Ewen MacAskill

A new report focusses on the huge amounts of money being wasted.

A POLICE training camp in Baghdad, with an Olympic-size swimming pool, that has never been used was on Wednesday highlighted as an example of waste by a congressional investigations team looking at billions spent on reconstruction in Iraq. The team's report, published on Wednesday, is the latest in a series of audits into $300 billion allocated by the U.S. for reconstruction in Iraq since 2003. It comes as President George W. Bush is seeking a further $1.2 billion for reconstruction in his new strategy for Iraq unveiled last month.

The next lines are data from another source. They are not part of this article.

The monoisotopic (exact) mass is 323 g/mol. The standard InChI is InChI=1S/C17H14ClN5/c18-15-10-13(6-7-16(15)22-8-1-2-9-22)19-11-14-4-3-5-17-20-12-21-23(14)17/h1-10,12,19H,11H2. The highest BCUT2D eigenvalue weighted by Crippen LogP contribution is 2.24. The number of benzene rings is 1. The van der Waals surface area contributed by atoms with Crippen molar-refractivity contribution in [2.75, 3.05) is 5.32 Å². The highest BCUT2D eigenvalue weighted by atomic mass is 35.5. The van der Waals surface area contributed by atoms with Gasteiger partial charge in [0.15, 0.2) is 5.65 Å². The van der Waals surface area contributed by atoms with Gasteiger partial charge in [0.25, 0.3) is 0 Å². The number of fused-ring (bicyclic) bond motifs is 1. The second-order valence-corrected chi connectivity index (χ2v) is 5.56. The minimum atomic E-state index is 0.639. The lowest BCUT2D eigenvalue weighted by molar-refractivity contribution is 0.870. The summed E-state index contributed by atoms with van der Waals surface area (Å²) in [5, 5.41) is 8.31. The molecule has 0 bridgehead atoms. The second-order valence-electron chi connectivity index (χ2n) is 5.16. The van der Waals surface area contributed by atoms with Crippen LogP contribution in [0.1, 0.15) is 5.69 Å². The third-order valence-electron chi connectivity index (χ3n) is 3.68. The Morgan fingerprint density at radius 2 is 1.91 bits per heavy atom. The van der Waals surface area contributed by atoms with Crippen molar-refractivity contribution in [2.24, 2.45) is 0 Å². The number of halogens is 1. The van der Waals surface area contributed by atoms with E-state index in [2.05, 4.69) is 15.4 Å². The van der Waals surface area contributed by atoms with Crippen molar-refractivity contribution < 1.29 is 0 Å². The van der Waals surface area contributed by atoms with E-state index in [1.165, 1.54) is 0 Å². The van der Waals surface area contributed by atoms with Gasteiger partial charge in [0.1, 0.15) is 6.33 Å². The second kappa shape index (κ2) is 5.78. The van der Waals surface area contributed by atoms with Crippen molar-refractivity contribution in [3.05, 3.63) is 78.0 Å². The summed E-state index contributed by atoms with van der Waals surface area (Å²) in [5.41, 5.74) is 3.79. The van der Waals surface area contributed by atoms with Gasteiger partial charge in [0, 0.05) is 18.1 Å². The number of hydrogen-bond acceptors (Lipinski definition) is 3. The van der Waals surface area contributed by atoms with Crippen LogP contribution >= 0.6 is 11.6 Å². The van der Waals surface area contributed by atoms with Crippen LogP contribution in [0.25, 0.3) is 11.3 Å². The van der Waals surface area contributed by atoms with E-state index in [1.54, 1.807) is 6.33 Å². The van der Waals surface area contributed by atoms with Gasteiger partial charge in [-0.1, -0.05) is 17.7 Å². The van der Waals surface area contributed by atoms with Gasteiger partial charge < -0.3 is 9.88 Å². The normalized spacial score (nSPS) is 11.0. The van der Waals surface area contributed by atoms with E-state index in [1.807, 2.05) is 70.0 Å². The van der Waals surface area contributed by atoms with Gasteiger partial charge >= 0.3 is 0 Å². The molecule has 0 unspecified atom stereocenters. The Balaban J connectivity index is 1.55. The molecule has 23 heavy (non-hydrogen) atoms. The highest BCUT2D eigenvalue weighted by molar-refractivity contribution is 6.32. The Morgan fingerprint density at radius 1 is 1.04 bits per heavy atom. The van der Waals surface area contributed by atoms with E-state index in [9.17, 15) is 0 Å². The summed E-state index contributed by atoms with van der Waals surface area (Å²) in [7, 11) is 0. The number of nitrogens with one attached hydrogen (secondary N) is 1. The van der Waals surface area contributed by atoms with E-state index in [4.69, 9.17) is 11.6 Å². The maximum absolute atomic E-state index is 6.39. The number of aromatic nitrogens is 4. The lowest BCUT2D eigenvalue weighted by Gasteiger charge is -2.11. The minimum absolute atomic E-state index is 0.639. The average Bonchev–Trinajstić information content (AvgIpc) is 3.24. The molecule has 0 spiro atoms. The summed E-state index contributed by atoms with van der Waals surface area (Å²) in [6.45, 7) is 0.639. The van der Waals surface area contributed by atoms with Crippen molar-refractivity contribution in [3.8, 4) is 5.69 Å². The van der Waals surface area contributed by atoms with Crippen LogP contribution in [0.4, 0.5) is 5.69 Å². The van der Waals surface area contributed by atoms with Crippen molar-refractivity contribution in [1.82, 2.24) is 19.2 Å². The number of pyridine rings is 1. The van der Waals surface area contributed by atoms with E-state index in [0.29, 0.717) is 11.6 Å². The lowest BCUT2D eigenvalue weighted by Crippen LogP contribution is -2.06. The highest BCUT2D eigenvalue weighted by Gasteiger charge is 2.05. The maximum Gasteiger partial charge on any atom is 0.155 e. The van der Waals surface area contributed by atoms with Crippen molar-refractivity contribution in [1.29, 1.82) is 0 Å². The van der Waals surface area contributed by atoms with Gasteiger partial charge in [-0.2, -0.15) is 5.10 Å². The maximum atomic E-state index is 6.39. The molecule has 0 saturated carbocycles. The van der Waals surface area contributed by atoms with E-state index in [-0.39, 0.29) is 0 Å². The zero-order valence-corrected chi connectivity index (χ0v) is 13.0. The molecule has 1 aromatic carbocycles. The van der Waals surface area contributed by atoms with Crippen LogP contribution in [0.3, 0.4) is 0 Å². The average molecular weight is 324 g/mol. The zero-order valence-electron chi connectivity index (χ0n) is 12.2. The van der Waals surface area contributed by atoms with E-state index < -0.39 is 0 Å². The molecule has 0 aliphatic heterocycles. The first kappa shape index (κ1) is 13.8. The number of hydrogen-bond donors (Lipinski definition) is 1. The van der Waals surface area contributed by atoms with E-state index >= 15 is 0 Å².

Stuart Bowen, the special inspector general for Iraq reconstruction who heads the team, said billions in U.S. aid spent on security had had limited effect.

Among many projects cited in the report is the residential camp at the Adnan palace in Baghdad for 1,040 police training staff and advisers. The original budget included $51.6 million for the camp and $36.4 million for equipment. It has never been used, the report says, on security grounds.

The work was awarded to DynCorp, a Virginia-based company that specialises in work in hostile environments, one of the top 25 recipients of federal contracts. The team recommends the government seek reimbursement from DynCorp. Its report says the State Department paid about $43.8 million "for manufacturing and temporary storage of a residential camp that has never been used, including $4.2 million for unauthorised work associated with the residential camp."

Guardian Newspapers Limited 2006